High on the Okaw's Western Bank : Vandalia, Illinois, 1819-39
In this first complete history of Vandalia during its twenty years as the second capital of Illinois, Paul Stroble charts the town's earliest days and discusses its most important figures. He places its history within the context of the frontier community in Illinois, detailing major aspects of economic and political development and exploring cultural and social aspects.Illinois' government was moved to Vandalia from the state's first capital in Kaskaskia in 1819, then moved again to Springfield twenty years later. During its era as the center of the state's political life, Vandalia grew from being an outpost on the bluffs of the Kaskaskia ("Okaw") River to a thriving community of about nine hundred persons.Abraham Lincoln began his political career in Vandalia, as did Stephen A. Douglas. The community was also the home of James Hall, the West's first major author.An examination of the town's business life is based on a thorough study of contemporary newspapers and county government documents. The local leadership's social homogeneity and cooperative character are juxtaposed with the political conflicts of state government and the vicissitudes of local economy caused by the biennial influx of visitors. Stroble discusses the impact of Vandalia's pioneer era on the town's own self-image, as well as how the legends of the capital era were transformed in remembrance and recording.Vandalia had unusual advantages as a state capital. During the capital period, the social and economic bases of the town were laid by civic-minded citizens and county settlers. Compared to communities elsewhere in Illinois, Vandalia did not grow substantially. Stroble suggests this was due to factors including the newness of the land for an agricultural economy, governmental indifference toward investment in a temporary capital, the uncertainties of civic goal-setting in a new social environment, and the pattern of Illinois settlement during the 1820s and 1830s.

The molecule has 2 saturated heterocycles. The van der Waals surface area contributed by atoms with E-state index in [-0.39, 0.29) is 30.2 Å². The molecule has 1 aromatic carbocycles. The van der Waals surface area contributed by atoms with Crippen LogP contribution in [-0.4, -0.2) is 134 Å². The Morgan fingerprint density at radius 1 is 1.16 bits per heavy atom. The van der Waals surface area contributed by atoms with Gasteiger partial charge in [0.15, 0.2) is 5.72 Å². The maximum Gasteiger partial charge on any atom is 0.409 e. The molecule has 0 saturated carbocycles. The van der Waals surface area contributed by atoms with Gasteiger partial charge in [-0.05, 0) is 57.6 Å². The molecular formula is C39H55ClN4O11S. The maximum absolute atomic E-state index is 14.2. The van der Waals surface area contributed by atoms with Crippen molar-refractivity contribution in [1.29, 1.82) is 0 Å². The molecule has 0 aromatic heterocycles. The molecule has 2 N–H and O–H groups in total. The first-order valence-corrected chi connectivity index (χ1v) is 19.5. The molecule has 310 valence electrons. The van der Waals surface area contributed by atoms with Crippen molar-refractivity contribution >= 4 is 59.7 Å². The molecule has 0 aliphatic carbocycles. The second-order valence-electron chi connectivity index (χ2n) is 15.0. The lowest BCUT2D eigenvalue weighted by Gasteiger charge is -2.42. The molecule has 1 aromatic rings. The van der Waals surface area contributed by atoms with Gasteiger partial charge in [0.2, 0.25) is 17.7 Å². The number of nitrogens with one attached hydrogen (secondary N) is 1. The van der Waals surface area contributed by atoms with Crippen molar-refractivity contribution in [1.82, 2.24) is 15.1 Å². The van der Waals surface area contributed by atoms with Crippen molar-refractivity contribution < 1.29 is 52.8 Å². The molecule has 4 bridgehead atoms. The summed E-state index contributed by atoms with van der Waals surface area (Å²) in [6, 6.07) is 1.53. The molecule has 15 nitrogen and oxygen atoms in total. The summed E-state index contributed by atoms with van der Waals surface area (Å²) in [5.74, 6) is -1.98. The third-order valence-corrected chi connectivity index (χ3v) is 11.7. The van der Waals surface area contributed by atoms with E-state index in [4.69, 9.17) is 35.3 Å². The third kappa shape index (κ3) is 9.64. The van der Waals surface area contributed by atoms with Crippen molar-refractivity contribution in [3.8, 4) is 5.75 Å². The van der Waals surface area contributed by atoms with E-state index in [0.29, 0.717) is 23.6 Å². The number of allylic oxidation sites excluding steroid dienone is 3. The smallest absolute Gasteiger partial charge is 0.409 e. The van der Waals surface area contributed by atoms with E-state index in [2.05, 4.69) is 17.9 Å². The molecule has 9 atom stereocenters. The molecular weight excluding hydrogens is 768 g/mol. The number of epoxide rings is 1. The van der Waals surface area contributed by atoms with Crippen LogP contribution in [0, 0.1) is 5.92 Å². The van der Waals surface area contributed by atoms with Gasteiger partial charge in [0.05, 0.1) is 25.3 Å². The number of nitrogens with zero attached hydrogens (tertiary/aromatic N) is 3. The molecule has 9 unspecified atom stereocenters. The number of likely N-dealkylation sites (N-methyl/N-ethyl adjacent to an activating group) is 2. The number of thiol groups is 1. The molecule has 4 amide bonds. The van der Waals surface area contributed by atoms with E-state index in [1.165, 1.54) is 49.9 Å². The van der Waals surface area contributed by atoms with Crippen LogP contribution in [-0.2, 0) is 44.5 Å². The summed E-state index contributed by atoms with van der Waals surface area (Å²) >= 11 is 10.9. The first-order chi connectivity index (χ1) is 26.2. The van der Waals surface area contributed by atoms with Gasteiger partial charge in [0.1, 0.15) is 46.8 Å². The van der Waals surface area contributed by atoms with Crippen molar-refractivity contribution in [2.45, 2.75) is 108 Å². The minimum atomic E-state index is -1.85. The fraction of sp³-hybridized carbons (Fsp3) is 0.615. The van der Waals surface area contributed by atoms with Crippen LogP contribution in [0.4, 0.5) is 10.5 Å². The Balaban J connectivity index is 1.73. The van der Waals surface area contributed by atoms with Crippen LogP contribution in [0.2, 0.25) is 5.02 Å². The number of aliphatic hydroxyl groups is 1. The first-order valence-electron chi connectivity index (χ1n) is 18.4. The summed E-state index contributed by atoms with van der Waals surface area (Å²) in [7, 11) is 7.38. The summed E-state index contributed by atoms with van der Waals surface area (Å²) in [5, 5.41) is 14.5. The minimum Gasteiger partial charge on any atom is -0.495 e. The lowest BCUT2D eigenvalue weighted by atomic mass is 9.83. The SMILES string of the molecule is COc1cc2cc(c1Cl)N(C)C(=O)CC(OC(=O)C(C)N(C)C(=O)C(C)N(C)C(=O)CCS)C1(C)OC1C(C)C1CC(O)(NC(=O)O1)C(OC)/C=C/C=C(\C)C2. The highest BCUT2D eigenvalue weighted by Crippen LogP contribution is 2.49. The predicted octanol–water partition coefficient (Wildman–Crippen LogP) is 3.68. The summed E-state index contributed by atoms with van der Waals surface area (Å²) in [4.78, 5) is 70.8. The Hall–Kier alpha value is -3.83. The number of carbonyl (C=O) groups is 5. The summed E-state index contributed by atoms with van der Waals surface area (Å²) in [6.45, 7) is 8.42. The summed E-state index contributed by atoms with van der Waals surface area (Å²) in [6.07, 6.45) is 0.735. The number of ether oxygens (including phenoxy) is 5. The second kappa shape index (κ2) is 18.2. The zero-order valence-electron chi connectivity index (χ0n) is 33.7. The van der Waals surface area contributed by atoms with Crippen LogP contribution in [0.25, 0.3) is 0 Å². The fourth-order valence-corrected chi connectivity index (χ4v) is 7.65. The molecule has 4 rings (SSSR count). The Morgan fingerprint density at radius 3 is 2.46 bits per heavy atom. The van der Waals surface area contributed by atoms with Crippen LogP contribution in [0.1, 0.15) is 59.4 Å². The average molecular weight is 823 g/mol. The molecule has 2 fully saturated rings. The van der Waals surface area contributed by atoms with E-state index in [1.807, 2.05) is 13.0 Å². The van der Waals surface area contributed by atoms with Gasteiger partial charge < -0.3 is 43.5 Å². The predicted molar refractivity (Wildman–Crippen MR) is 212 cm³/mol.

- Hardback | 200 pages
- 154.94 x 231.14 x 22.86mm | 521.63g
- 01 Aug 1992
- University of Illinois Press
- Baltimore, United States